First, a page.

• Your score counts every factor and category of reported information. No single piece of information determines your score itself.
  • Every factor is weighted differently. The weighting of each factor depends on your own personal credit history and the company measuring it. It is impossible to identify a "most important" factor for this reason.
  • Your score only includes what is in your credit report. The credit bureaus do not know or care about external factors. However, a lender may ask for additional information in order to make their decision, so your credit score is not the sole determining factor of your potential rates.
  • Positive information helps, negative information hurts. Late accounts will lower your score, but a visible display of effort catching up and restoring your accounts will raise it.
  • Raising your score more than a few points takes time. If you want to buy a house next month but your credit score is too low for the loan you need, you won't be able to make up the difference in time. Building credit is a long process.
  • Remove debt collection notices is possible, if you negotiate with the collections agency. This is a complex process that has little bearing on housing purchases, but is worth researching if you have unpaid debts in collections.
All of that simply serves to illustrate that your credit is complex, but how much of it is of practical use? You know what goes into your credit score. How do you improve your credit score?

  • Be on time. Paying your bills on time shows a demonstrated history of reliability, which is important for lenders who want to be paid for their loans. Get current and stay current. The longer your history of being on-time, the more beneficial it is. If you missed some bills or two a few years ago, it will be much less relevant to a lender than if you miss a couple every month.
  • Take your time. Building credit is a long process that won't happen over night. You need to work down outstanding bills and loans, keep your accounts up to date and avoid the other negative factors.
  • Keep credit balances low. Using credit cards builds your history, but it only grows your score when the balance is low. Carrying a high balance tells lenders that you're close to the edge. Extinguishing debts will bolster your score significantly, though it may take some time to factor in completely.
  • Don't open and close credit cards. You gain a benefit from having credit cards with long histories. Opening a credit card for a quick use and closing it again won't affect your score positively. In fact, it's possible that rapid opens and closes will lower your score. Closing an account doesn't remove it from your credit history, after all.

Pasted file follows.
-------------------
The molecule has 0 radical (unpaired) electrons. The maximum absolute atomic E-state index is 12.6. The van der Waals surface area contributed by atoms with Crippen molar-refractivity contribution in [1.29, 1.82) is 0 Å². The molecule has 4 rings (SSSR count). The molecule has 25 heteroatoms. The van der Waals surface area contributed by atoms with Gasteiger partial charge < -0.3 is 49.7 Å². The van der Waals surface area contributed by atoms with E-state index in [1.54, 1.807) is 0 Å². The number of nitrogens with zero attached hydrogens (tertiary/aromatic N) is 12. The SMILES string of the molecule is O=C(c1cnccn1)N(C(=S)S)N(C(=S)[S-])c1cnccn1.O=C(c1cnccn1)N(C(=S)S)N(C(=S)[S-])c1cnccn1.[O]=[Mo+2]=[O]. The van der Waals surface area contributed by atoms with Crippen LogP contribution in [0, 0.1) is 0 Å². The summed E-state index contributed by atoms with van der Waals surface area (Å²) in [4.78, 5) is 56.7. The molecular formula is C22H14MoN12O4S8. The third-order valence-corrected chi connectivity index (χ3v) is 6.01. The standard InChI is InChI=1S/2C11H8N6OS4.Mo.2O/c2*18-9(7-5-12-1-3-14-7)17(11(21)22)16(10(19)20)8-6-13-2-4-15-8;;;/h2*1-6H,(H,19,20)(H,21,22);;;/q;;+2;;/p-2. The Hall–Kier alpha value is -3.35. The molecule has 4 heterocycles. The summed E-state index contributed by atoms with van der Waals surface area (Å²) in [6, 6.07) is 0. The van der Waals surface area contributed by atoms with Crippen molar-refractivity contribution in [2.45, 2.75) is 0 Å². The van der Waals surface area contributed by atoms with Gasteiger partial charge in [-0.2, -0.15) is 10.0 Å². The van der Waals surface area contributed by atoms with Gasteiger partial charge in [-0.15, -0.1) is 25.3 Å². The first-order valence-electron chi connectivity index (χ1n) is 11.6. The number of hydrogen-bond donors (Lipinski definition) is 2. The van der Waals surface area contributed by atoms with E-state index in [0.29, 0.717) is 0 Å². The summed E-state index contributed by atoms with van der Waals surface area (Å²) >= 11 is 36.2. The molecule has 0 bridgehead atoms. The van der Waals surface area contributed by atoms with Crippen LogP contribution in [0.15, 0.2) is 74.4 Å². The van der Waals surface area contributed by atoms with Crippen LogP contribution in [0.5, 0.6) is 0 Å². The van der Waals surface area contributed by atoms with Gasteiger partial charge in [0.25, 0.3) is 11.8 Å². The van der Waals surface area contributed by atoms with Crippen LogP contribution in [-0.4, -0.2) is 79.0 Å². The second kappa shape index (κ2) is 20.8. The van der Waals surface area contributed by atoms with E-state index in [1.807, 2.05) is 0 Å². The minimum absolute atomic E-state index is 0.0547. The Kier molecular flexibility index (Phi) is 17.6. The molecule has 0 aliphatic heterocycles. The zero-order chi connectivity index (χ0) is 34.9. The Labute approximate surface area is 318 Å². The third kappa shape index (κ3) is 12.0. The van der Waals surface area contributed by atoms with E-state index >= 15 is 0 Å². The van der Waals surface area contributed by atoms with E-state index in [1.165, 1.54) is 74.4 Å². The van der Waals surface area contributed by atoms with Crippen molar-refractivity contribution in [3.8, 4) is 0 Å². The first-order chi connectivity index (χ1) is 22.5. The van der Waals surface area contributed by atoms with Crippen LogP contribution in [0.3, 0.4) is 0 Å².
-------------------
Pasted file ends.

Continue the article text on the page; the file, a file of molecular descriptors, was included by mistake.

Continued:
• Be focused when searching for a loan. Frequent inquiries into your credit history are lumped under the search for a single loan, if they're within a small enough time frame. If they stretch out too long, your score interprets it as frequent denied loans, which hurts your score.
  • Don't worry about credit inquiries. Most credit inquiries are ignored by the credit bureaus and lenders alike. Additionally, when you're shopping for a loan, recent inquiries don't matter. Any request made in the previous 30 days is ignored for the purpose of a new request.
House Pricing

What Affects the Cost of Housing?

Housing prices fluctuate from year to year. Sometimes they rise and sometimes they fall. The general trend is upward, but the recent collapse of the housing bubble shows that the unexpected can cause a drastic fall. Housing prices are still depressed, but they are on the rise. What factors influence the price of housing? How can you guess whether prices will rise or fall? Here are the major factors that contribute to housing costs. You can research these factors online or with your local city archives. This historical data will give you an idea of the trends, upward or downward, that a particular area faces. This helps you decide whether to jump on a purchase or wait a few years for further decline.

  • Jobs. If you were to move from your current location, what would be a deciding factor? Chances are your answer is a job. Most people move to find a job. The presence of jobs, the growth of the job market and the diversity of available jobs are all important. A place like silicon valley is great for IT professionals, but other professionals may avoid the area. If, somehow, the computer field collapsed, silicon valley would suffer a housing collapse. Job quality is important as well. An area with high earning jobs will see higher housing prices than an area where fast food jobs are the norm. Areas with incoming industries with high growth will experience increasing housing prices. For the reverse, simply look at Detroit. When the auto manufacturers went overseas, the Motor City collapsed